How to Grow Vegetables in the Winter

Growing vegetables in the winter may not be something that normally crosses your mind, especially in colder climates like northern Utah. However, many people don’t realize their garden, if cared for correctly, could yield produce until Halloween, or possibly even Thanksgiving, without much extra effort.

Why should you think about extending your growing season? Well, as most gardeners will attest, home grown vegetables taste much, much better. They’re healthier, too. The nutrients in produce begin to deteriorate once it is harvested. In the winter months, the distance from farm to the grocery store is typically greater, meaning more time has elapsed since the harvest, and more nutrients are zapped from the food. If you can harvest the produce 50 feet from the kitchen, those nutrients can be preserved. You pick the food when it’s ripe, and enjoy it on your dinner plate within the hour.

Having a winter vegetable garden doesn’t mean you’ll be planting in the dead of winter. Rather, you’ll be harvesting in the winter. While you won’t be very successful with some plants like melons, tomatoes, peppers or corn, other plants thrive in colder temperatures. Lettuce, radishes, chives, peas, cabbage, turnips, cauliflower, broccoli, garlic, carrots, parsnips, and many, many more delicious veggies grow wonderfully in cooler temperatures. These late-season crops use less water, have less pesky bugs, and some produce, like carrots and beets, can be “stored” outside on the plant, instead of in the refrigerator.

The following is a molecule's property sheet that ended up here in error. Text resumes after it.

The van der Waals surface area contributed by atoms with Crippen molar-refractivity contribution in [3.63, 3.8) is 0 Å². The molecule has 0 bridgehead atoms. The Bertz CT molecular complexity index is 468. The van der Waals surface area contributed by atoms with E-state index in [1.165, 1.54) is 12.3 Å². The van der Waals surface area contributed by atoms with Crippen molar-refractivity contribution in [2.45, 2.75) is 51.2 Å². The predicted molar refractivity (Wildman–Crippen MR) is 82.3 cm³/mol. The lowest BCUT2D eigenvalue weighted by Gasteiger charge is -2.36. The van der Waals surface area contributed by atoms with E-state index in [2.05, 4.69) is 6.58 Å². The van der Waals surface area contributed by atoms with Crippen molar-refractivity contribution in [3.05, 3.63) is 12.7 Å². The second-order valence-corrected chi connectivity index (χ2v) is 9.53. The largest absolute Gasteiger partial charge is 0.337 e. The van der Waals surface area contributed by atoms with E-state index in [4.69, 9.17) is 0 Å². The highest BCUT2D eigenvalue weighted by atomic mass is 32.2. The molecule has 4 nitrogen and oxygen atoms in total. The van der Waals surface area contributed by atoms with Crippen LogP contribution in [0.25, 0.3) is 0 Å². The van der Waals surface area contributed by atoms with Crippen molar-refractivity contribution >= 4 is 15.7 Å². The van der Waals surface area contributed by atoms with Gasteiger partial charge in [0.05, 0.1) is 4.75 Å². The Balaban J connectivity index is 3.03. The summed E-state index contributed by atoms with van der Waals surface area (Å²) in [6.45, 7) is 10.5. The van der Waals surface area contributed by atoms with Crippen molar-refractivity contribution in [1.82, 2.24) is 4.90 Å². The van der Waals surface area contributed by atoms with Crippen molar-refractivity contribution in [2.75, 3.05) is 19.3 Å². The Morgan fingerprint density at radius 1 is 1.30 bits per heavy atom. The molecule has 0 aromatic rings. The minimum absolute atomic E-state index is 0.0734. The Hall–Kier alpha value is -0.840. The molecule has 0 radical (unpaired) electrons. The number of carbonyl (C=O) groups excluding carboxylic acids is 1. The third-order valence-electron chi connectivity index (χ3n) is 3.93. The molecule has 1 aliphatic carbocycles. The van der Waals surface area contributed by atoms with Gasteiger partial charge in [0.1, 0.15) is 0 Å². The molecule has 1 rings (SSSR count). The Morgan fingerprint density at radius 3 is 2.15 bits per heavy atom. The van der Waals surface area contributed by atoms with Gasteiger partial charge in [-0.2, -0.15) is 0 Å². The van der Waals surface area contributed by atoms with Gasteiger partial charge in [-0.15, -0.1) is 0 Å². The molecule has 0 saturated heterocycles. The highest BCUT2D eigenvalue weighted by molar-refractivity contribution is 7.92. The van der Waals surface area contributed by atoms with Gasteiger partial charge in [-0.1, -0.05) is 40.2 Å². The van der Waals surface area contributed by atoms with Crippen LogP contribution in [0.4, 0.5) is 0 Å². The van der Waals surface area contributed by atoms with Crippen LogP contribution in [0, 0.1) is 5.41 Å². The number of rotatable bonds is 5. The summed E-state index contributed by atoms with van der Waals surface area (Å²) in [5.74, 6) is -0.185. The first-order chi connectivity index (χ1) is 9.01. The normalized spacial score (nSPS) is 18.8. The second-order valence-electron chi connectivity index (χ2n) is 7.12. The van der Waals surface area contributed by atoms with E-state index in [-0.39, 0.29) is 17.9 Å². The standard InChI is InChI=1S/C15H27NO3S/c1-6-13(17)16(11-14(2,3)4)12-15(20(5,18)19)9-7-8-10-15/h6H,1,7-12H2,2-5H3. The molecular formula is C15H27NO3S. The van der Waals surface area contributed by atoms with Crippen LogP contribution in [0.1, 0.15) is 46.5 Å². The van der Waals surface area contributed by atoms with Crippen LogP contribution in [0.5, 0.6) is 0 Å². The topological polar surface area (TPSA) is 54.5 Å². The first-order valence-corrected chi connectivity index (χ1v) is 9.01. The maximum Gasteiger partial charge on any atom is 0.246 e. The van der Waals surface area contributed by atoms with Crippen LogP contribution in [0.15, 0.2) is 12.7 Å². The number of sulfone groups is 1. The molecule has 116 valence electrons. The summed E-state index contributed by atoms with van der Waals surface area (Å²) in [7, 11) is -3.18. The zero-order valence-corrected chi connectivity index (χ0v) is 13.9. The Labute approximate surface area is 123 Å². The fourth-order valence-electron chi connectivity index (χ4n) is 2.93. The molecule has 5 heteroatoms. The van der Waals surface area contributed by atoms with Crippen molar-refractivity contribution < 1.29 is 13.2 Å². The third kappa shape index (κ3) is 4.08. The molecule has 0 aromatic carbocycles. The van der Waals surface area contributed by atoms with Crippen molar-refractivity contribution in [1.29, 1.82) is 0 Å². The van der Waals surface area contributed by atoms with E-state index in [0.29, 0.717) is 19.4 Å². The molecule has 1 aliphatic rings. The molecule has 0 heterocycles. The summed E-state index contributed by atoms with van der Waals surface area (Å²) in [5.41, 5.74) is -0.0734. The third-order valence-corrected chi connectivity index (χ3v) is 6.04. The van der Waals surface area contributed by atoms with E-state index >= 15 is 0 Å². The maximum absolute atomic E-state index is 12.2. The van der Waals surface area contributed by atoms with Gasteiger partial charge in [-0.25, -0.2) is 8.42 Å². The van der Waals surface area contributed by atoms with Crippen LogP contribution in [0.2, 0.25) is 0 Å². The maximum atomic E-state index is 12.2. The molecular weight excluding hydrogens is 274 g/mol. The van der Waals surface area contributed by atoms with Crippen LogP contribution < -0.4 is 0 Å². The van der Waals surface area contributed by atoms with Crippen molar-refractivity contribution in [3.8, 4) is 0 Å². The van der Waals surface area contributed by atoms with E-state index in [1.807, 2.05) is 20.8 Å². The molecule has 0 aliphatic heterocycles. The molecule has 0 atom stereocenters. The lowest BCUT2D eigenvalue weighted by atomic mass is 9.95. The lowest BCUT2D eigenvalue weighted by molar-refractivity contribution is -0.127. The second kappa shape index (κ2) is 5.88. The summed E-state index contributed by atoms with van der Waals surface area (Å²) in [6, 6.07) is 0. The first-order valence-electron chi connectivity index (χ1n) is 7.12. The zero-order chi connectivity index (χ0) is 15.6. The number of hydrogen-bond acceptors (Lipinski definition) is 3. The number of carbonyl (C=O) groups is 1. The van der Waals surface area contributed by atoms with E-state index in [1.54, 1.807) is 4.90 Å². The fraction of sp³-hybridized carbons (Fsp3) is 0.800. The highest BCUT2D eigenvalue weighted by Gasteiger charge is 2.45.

When planning for the fall and winter harvests plants, the most important date to consider will be the “first frost” date. You’ll need to have the plants established enough to withstand the light frosts when they come. Most winter vegetables will be planted in late summer or early fall. A good general guideline is to check how many days to maturity and subtract back from the “first frost” date to know just when to plant. Carrots, parsnips, and other root plants can continue to grow after the first frost.

Other plants, like brussels sprouts, actually become sweeter when they finish maturing just after the light frost. Covering the plants with some basic plastic tenting will give you several more weeks of good harvest time before the plants finally succumb to winter. Grow boxes and “square foot gardening” are becoming more and more popular and you can easily build another frame with a glass cover to put over the top of the box for a quick and simple green house.

You don't need to designate a separate winter garden area from your typical summer garden. Most produce from your summer garden will be harvested in August, leaving an empty space for your winter crops to go in. Seeds can even be planted just before frost all over your yard and garden. As soon as it begins to warm up just a bit in the spring, the seeds will germinate and may even pop up before you would normally have seeds in the ground.